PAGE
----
The federal government has provided millions of dollars in grants to fund state-level programs aimed at encouraging companies not to fire people during lean economic times.
The idea behind these short-time compensation programs, or STCs, is to let companies shed some of their labor costs when they need to, without having to lay people off entirely.
Instead of layoffs, companies can reduce the available hours to a group of workers. Those workers can then seek reimbursement from STC programs run by states, in the form of a partial unemployment benefit.
Under a law passed in 2012, the federal government is now reimbursing states for these programs, to the tune of a few million dollars per state.
The 2012 law extended a payroll tax cut that has since expired, and also extended federal unemployment aid. The same law included language proposed by Democrats to allow the federal government to fund state-level STCs.
The Department of Labor, which is in charge of distributing the grants, calls STC's "work share" programs. So far, the department has given a $3.7 million grant to Ohio. It also gave $2.1 million to Washington state, and $2.7 million to Texas.
Under the federal law, Labor Department grants can be used both to fund state-level STC programs, and to advertise their existence. On Thursday, for example, Labor awarded a $2.8 million grant to Michigan, but said only $946,000 of that would fund Michigan's new STC program.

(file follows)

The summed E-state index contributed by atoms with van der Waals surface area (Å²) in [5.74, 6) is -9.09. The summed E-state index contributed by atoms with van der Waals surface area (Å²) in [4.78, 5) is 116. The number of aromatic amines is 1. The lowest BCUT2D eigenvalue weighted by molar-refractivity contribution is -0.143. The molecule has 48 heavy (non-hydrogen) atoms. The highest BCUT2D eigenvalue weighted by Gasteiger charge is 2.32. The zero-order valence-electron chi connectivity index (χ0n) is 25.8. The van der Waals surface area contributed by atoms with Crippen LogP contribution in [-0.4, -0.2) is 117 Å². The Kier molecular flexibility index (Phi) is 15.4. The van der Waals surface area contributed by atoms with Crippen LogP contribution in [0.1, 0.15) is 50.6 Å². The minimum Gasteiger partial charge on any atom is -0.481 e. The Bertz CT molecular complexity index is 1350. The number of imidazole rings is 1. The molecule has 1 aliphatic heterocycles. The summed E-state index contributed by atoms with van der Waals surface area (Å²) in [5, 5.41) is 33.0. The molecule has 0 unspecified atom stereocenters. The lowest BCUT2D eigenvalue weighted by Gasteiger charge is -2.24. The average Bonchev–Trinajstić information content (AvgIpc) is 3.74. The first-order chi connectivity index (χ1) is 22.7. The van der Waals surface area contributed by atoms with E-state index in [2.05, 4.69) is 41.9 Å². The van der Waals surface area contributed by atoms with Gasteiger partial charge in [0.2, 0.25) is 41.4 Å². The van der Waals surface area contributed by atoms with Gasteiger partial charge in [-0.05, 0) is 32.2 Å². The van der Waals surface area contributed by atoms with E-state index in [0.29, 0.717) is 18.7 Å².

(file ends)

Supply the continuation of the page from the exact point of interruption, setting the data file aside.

The remainder, nearly $1.9 million, will go toward "educating the public about the advantages of STC, promoting the program and increasing enrollment of employers into the program."
The federal law allows the government to fund existing STCs, or new ones that are just being set up by a state. Labor Secretary Tom Perez said the programs are good way to help avoid layoffs and the ripple effect they can have on local economies.
"Providing employers with tools like short-time compensation to retain their skilled workers during temporary business downturns is good for local communities, the state and the overall national economy," Perez said. "Michigan is leading by example by instituting this innovative program, and I encourage all states to take advantage of the federal resources that are available to start or expand programs of their own."
Friday morning, the federal government released a report that said the unemployment rate fell to 5.8 percent, but also said the labor force participation rate is still near historic lows.